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Thursday, 15 October 1964


Mr McMAHON (LOWE, NEW SOUTH WALES) (Minister for Labour and National Service) - I have not heard of the report referred to by the honorable gentleman. The fact is that the company itself has stated that it is willing to negotiate on the initial claim made by the unions. Nonetheless, I will have an inquiry made to determine whether Mr. Hegland has made this statement. As to the substance of the honorable gentleman's question, relating to Mr. Monk's statement, I agree that as Minister for Labour and National Service it is my responsibility to attempt to settle industrial disputes. It is not my duty - I emphasise this - to take sides in disputes. Certainly it is not my duty to take the side of those who are disobeying the law.

The facts in this case - and they have to be repeated - are: It is known that initially this strike occurred because of a dispute over wages in the G.M.H. foundry.

The company was willing to negotiate on the matter. Then the Vehicle Builders Employees Federation of Australia extended its demand to a £3 overall increase in wages. The Federation said - and this is important - that it was prepared to negotiate on the foundry claim, but at that stage the Amalgamated Engineering Union came in and demanded that the £3 overall increase be extended to all employees. Then the employees at the works were called out on strike.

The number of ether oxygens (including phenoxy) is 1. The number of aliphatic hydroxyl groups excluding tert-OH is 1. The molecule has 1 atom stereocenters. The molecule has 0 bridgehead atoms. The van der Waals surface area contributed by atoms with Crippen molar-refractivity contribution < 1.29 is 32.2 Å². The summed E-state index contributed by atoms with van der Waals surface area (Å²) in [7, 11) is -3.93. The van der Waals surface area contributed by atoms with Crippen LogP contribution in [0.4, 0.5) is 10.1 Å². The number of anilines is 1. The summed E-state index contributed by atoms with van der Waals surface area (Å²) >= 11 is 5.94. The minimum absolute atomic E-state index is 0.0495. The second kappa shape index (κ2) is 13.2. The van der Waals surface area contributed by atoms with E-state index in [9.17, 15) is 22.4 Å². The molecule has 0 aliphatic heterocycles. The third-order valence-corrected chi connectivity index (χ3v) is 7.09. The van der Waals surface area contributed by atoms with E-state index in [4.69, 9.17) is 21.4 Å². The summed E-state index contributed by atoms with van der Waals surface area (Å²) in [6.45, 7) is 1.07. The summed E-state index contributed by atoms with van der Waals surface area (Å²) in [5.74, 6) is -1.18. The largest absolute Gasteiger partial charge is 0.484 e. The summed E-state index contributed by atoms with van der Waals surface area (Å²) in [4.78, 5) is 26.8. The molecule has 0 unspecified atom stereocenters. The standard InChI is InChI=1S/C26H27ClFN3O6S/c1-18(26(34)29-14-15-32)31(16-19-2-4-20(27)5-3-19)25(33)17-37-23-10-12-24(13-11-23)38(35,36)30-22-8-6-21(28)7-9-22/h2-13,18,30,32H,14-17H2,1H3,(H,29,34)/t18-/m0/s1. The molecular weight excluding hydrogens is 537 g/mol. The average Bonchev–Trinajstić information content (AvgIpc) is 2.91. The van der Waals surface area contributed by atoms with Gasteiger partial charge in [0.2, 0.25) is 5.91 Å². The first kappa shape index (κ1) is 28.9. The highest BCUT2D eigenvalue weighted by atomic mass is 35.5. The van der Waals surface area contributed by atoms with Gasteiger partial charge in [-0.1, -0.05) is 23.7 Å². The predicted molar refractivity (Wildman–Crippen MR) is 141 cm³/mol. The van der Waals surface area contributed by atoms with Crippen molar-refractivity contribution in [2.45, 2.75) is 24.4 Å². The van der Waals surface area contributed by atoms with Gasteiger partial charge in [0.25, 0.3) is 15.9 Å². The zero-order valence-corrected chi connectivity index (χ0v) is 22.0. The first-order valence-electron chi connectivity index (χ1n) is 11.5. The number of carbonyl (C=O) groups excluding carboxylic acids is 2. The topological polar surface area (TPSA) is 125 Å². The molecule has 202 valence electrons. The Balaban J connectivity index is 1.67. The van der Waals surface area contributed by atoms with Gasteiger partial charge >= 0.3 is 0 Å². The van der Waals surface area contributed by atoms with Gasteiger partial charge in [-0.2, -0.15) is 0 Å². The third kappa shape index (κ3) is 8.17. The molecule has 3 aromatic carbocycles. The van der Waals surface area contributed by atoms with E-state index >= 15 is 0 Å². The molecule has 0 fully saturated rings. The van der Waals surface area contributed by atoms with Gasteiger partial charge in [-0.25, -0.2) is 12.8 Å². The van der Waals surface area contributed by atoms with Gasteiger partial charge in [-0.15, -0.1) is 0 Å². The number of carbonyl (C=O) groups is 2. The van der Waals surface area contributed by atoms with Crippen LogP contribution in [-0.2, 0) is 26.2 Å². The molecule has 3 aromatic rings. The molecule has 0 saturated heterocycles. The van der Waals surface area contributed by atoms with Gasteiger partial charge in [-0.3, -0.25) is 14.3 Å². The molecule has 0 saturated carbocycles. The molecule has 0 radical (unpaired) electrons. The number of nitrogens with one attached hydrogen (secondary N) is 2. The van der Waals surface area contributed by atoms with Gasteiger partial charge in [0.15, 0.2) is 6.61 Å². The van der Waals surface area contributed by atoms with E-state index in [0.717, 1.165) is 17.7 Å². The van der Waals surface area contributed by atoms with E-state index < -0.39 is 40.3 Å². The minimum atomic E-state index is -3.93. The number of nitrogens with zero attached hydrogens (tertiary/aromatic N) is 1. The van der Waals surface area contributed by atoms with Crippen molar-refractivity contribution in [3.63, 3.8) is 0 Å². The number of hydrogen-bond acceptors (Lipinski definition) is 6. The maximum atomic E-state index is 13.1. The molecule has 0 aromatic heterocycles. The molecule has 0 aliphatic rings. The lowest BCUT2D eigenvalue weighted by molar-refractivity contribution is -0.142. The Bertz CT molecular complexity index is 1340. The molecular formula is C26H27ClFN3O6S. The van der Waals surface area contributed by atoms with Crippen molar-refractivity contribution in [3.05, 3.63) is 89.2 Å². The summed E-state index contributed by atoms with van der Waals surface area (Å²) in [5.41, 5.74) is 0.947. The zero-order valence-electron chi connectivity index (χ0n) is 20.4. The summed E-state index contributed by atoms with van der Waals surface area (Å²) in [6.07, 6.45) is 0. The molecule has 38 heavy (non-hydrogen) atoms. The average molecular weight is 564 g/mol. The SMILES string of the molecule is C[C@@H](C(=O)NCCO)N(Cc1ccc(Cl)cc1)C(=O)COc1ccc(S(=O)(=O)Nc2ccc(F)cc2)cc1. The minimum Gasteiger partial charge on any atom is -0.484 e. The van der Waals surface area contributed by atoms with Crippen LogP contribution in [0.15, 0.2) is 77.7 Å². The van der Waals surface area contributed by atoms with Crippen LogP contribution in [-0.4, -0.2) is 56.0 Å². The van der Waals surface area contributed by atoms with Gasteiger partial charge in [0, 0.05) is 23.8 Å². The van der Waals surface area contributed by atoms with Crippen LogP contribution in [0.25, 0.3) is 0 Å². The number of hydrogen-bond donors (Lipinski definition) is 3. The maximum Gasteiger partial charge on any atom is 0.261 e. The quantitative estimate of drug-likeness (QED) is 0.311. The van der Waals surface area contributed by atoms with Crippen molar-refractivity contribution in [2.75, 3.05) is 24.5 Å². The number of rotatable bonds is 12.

So the facts are that the company is observing the law and the union is breaking the law. My attitude is that I should not take sides with one or other of the parties. I believe in the rule of law and of order, and the rule of law and of order, in both spirit and letter, is contained in the Commonwealth Conciliation and Arbitration Act. General Motors-Holden's Pty. Ltd. is not in breach of the law as stated in that Act; the unions are in breach of the law.

I merely state the facts and honorable members on both sides of the House can make up their minds where they stand in the dispute.







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